Review: Kristin Mahoney, Queer Kinship after Wilde: Transnational Decadence and the Family (Cambridge and New York: Cambridge University Press, 2022)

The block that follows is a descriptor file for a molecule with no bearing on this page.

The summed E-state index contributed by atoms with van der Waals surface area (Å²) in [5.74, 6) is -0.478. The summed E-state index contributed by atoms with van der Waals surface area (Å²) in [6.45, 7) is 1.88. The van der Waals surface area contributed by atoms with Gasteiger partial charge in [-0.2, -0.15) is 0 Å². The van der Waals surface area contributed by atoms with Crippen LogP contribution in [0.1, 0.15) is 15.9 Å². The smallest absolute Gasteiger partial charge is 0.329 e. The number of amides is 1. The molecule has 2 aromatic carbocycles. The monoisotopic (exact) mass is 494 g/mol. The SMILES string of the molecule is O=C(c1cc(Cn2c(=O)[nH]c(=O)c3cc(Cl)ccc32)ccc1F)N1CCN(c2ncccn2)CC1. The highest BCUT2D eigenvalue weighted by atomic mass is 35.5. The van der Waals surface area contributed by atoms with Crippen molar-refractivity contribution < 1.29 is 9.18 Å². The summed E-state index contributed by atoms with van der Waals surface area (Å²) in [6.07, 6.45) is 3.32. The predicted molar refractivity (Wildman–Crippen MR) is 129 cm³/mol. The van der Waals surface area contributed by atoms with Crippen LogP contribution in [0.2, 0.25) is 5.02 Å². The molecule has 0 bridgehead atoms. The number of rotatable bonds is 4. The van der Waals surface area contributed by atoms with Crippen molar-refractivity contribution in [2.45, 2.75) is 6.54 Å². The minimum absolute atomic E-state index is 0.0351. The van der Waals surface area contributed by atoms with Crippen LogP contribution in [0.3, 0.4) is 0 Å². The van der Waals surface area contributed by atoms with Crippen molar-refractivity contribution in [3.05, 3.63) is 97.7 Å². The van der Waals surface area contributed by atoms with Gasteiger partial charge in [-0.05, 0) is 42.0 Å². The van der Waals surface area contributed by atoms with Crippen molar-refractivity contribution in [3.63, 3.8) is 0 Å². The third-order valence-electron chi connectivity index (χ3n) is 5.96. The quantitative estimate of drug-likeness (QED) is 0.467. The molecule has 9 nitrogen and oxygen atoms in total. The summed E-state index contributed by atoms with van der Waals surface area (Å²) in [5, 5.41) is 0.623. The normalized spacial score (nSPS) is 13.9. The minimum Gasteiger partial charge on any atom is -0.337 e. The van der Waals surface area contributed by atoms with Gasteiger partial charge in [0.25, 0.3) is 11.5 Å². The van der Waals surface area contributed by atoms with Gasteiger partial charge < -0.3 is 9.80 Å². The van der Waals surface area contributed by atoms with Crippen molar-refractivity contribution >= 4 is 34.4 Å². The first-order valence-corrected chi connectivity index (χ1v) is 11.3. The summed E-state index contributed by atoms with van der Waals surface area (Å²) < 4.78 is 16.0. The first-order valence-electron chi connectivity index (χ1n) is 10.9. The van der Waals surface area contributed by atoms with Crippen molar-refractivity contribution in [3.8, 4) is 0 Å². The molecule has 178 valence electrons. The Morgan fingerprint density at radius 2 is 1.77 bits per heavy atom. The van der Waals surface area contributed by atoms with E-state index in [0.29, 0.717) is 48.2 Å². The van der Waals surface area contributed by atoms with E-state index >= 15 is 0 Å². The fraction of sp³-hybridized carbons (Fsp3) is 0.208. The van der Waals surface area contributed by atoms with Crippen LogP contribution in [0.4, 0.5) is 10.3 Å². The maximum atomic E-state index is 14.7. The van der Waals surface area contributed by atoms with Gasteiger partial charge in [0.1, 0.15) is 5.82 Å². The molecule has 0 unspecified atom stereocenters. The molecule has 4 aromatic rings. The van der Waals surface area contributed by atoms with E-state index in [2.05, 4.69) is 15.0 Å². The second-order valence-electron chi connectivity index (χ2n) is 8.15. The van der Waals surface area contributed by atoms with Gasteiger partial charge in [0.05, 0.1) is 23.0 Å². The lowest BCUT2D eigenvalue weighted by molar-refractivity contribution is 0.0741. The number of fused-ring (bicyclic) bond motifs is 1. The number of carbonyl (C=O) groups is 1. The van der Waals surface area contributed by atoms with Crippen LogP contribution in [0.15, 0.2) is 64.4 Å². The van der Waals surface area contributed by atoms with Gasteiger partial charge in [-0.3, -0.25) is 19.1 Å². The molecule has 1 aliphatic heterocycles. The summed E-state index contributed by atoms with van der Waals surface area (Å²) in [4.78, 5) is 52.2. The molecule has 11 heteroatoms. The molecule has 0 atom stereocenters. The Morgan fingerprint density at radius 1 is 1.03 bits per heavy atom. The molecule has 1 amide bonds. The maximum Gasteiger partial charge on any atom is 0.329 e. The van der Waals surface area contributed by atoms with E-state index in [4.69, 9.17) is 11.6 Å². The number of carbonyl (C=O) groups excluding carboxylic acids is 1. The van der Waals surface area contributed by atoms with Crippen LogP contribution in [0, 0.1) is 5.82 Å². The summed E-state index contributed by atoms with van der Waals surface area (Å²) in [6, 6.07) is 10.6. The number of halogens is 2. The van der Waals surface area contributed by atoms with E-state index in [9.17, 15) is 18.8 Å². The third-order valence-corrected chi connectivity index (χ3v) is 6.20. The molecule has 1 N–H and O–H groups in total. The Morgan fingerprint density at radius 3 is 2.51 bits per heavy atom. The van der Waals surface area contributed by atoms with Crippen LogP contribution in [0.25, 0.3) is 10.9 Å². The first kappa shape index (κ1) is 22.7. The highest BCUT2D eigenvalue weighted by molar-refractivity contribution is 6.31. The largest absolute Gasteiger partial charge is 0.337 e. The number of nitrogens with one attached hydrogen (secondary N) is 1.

Among Richard Bruce Nugent’s papers in the Beinecke Library, there are multiple manuscripts of a story about a half-Japanese, half-American gender-fluid individual who works as a geisha, has a sexual relationship with their father (first accidentally and then by conscious choice), and travels around Europe and North America in pursuit of physical pleasure and beautiful objects to collect. ‘Geisha Man’ never saw the light of day during Nugent’s lifetime. But the author’s daring plan for this decadent story was to bring it out as an impossibly elaborate art book, in which each page should have been printed on paper of a different colour, with different-coloured ink. The intriguing ‘Geisha Man’ is emblematic of the decadent corpus that Kristin Mahoney brings to light in her fascinating new book, Queer Kinship after Wilde: Transnational Decadence and the Family. It is a corpus that is, like Nugent’s story, made of cosmopolitan connections and projections, attempts to fashion and unmake complex racial and gender identities, baffling hybrids of aestheticism and taboo.